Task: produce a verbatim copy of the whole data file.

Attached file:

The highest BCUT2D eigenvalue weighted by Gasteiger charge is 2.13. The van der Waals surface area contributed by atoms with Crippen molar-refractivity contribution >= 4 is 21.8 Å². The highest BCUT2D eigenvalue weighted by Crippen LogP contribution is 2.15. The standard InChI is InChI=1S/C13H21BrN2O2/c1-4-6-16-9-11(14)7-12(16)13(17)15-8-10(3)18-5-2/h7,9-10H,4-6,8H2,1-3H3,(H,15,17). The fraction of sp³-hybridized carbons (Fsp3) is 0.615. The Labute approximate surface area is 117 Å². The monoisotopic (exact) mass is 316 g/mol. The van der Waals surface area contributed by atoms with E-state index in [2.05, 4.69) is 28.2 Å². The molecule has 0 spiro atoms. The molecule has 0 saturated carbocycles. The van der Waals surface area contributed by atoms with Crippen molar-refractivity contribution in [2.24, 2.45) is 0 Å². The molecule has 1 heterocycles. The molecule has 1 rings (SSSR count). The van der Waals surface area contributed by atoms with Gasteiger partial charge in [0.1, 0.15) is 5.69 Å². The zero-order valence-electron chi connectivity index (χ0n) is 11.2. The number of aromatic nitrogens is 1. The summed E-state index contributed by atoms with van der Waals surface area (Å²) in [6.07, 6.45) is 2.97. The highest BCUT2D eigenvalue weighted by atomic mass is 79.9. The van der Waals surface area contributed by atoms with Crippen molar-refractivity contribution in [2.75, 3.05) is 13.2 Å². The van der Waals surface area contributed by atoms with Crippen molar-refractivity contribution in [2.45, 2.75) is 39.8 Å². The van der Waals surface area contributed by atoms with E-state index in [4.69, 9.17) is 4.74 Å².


The highest BCUT2D eigenvalue weighted by Gasteiger charge is 2.13. The van der Waals surface area contributed by atoms with Crippen molar-refractivity contribution >= 4 is 21.8 Å². The highest BCUT2D eigenvalue weighted by Crippen LogP contribution is 2.15. The standard InChI is InChI=1S/C13H21BrN2O2/c1-4-6-16-9-11(14)7-12(16)13(17)15-8-10(3)18-5-2/h7,9-10H,4-6,8H2,1-3H3,(H,15,17). The fraction of sp³-hybridized carbons (Fsp3) is 0.615. The Labute approximate surface area is 117 Å². The monoisotopic (exact) mass is 316 g/mol. The van der Waals surface area contributed by atoms with E-state index in [2.05, 4.69) is 28.2 Å². The molecule has 0 spiro atoms. The molecule has 0 saturated carbocycles. The van der Waals surface area contributed by atoms with Crippen molar-refractivity contribution in [2.24, 2.45) is 0 Å². The molecule has 1 heterocycles. The molecule has 1 rings (SSSR count). The van der Waals surface area contributed by atoms with Gasteiger partial charge in [0.1, 0.15) is 5.69 Å². The zero-order valence-electron chi connectivity index (χ0n) is 11.2. The number of aromatic nitrogens is 1. The summed E-state index contributed by atoms with van der Waals surface area (Å²) in [6.07, 6.45) is 2.97. The highest BCUT2D eigenvalue weighted by atomic mass is 79.9. The van der Waals surface area contributed by atoms with Crippen molar-refractivity contribution in [2.75, 3.05) is 13.2 Å². The van der Waals surface area contributed by atoms with Crippen molar-refractivity contribution in [2.45, 2.75) is 39.8 Å². The van der Waals surface area contributed by atoms with E-state index in [4.69, 9.17) is 4.74 Å².